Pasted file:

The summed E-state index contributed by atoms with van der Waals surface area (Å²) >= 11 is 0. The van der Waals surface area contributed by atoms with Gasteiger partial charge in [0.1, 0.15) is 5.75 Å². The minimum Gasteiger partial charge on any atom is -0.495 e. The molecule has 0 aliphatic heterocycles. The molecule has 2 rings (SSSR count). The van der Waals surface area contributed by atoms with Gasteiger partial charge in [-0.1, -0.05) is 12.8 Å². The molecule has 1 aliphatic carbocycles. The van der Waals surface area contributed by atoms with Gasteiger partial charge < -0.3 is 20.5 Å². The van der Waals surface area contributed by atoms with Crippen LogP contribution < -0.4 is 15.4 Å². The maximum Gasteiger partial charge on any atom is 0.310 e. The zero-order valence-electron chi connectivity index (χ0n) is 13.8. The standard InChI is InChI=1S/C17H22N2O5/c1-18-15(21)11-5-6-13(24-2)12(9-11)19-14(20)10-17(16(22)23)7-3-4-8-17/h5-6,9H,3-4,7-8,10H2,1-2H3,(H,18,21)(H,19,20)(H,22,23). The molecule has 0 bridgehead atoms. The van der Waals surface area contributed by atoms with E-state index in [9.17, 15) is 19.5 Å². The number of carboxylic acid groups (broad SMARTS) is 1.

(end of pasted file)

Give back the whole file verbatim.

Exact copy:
The summed E-state index contributed by atoms with van der Waals surface area (Å²) >= 11 is 0. The van der Waals surface area contributed by atoms with Gasteiger partial charge in [0.1, 0.15) is 5.75 Å². The minimum Gasteiger partial charge on any atom is -0.495 e. The molecule has 0 aliphatic heterocycles. The molecule has 2 rings (SSSR count). The van der Waals surface area contributed by atoms with Gasteiger partial charge in [-0.1, -0.05) is 12.8 Å². The molecule has 1 aliphatic carbocycles. The van der Waals surface area contributed by atoms with Gasteiger partial charge < -0.3 is 20.5 Å². The van der Waals surface area contributed by atoms with Crippen LogP contribution < -0.4 is 15.4 Å². The maximum Gasteiger partial charge on any atom is 0.310 e. The zero-order valence-electron chi connectivity index (χ0n) is 13.8. The standard InChI is InChI=1S/C17H22N2O5/c1-18-15(21)11-5-6-13(24-2)12(9-11)19-14(20)10-17(16(22)23)7-3-4-8-17/h5-6,9H,3-4,7-8,10H2,1-2H3,(H,18,21)(H,19,20)(H,22,23). The molecule has 0 bridgehead atoms. The van der Waals surface area contributed by atoms with E-state index in [9.17, 15) is 19.5 Å². The number of carboxylic acid groups (broad SMARTS) is 1.